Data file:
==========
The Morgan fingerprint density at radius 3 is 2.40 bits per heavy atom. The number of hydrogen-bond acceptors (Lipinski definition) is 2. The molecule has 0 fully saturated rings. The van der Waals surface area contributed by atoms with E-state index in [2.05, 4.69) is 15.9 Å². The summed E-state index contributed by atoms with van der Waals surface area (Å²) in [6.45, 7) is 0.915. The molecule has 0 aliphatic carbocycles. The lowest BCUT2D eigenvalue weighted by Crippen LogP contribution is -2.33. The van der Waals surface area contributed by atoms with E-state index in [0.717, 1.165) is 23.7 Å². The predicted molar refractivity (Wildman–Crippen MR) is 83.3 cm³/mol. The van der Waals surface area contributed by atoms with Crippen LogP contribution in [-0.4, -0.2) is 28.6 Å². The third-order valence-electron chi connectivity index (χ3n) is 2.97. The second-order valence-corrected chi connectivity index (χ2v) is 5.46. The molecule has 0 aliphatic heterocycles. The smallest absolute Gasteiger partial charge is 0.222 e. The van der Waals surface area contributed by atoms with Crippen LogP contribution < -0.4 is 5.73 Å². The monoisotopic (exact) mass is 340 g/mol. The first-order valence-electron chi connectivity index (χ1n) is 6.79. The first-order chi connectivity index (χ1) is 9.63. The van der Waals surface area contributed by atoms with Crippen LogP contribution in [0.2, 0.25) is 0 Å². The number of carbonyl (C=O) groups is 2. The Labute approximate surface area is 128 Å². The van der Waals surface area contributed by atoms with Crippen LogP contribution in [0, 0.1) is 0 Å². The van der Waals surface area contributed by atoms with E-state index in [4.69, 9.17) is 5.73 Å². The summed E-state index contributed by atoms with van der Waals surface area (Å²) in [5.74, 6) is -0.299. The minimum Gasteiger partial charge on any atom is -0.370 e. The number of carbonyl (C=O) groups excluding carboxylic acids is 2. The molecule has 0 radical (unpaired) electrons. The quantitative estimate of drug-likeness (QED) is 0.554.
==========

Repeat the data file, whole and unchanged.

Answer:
The Morgan fingerprint density at radius 3 is 2.40 bits per heavy atom. The number of hydrogen-bond acceptors (Lipinski definition) is 2. The molecule has 0 fully saturated rings. The van der Waals surface area contributed by atoms with E-state index in [2.05, 4.69) is 15.9 Å². The summed E-state index contributed by atoms with van der Waals surface area (Å²) in [6.45, 7) is 0.915. The molecule has 0 aliphatic carbocycles. The lowest BCUT2D eigenvalue weighted by Crippen LogP contribution is -2.33. The van der Waals surface area contributed by atoms with E-state index in [0.717, 1.165) is 23.7 Å². The predicted molar refractivity (Wildman–Crippen MR) is 83.3 cm³/mol. The van der Waals surface area contributed by atoms with Crippen LogP contribution in [-0.4, -0.2) is 28.6 Å². The third-order valence-electron chi connectivity index (χ3n) is 2.97. The second-order valence-corrected chi connectivity index (χ2v) is 5.46. The molecule has 0 aliphatic heterocycles. The smallest absolute Gasteiger partial charge is 0.222 e. The van der Waals surface area contributed by atoms with Crippen LogP contribution < -0.4 is 5.73 Å². The monoisotopic (exact) mass is 340 g/mol. The first-order valence-electron chi connectivity index (χ1n) is 6.79. The first-order chi connectivity index (χ1) is 9.63. The van der Waals surface area contributed by atoms with Crippen LogP contribution in [0.2, 0.25) is 0 Å². The number of carbonyl (C=O) groups is 2. The Labute approximate surface area is 128 Å². The van der Waals surface area contributed by atoms with Crippen LogP contribution in [0, 0.1) is 0 Å². The van der Waals surface area contributed by atoms with E-state index in [4.69, 9.17) is 5.73 Å². The summed E-state index contributed by atoms with van der Waals surface area (Å²) in [5.74, 6) is -0.299. The minimum Gasteiger partial charge on any atom is -0.370 e. The number of carbonyl (C=O) groups excluding carboxylic acids is 2. The molecule has 0 radical (unpaired) electrons. The quantitative estimate of drug-likeness (QED) is 0.554.